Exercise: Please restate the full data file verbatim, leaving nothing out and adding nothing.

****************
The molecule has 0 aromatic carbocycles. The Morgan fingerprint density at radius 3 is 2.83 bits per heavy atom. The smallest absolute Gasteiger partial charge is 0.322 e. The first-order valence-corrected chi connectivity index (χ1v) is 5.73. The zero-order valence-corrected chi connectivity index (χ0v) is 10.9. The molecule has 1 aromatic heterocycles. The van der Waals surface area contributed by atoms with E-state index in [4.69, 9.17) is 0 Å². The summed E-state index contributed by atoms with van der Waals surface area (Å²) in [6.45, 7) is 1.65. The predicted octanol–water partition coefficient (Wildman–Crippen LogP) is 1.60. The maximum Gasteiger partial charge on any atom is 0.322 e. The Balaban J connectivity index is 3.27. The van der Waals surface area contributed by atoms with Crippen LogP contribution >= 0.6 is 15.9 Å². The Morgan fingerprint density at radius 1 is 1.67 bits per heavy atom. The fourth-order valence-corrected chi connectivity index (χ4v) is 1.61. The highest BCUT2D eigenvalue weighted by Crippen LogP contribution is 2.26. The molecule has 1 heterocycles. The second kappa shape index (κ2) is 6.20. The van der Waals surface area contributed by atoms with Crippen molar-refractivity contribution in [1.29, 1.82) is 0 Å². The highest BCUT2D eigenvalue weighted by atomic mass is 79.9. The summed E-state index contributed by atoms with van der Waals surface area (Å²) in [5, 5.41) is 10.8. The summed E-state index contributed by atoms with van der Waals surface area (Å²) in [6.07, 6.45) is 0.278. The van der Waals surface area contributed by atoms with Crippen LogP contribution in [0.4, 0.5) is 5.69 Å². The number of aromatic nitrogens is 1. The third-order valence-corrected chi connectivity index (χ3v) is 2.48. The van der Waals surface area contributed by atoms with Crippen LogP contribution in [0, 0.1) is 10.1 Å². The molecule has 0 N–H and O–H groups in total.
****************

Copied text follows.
The molecule has 0 aromatic carbocycles. The Morgan fingerprint density at radius 3 is 2.83 bits per heavy atom. The smallest absolute Gasteiger partial charge is 0.322 e. The first-order valence-corrected chi connectivity index (χ1v) is 5.73. The zero-order valence-corrected chi connectivity index (χ0v) is 10.9. The molecule has 1 aromatic heterocycles. The van der Waals surface area contributed by atoms with E-state index in [4.69, 9.17) is 0 Å². The summed E-state index contributed by atoms with van der Waals surface area (Å²) in [6.45, 7) is 1.65. The predicted octanol–water partition coefficient (Wildman–Crippen LogP) is 1.60. The maximum Gasteiger partial charge on any atom is 0.322 e. The Balaban J connectivity index is 3.27. The van der Waals surface area contributed by atoms with Crippen LogP contribution >= 0.6 is 15.9 Å². The Morgan fingerprint density at radius 1 is 1.67 bits per heavy atom. The fourth-order valence-corrected chi connectivity index (χ4v) is 1.61. The highest BCUT2D eigenvalue weighted by Crippen LogP contribution is 2.26. The molecule has 1 heterocycles. The second kappa shape index (κ2) is 6.20. The van der Waals surface area contributed by atoms with Crippen molar-refractivity contribution in [1.29, 1.82) is 0 Å². The highest BCUT2D eigenvalue weighted by atomic mass is 79.9. The summed E-state index contributed by atoms with van der Waals surface area (Å²) in [5, 5.41) is 10.8. The summed E-state index contributed by atoms with van der Waals surface area (Å²) in [6.07, 6.45) is 0.278. The van der Waals surface area contributed by atoms with Crippen LogP contribution in [0.4, 0.5) is 5.69 Å². The number of aromatic nitrogens is 1. The third-order valence-corrected chi connectivity index (χ3v) is 2.48. The van der Waals surface area contributed by atoms with Crippen LogP contribution in [0, 0.1) is 10.1 Å². The molecule has 0 N–H and O–H groups in total.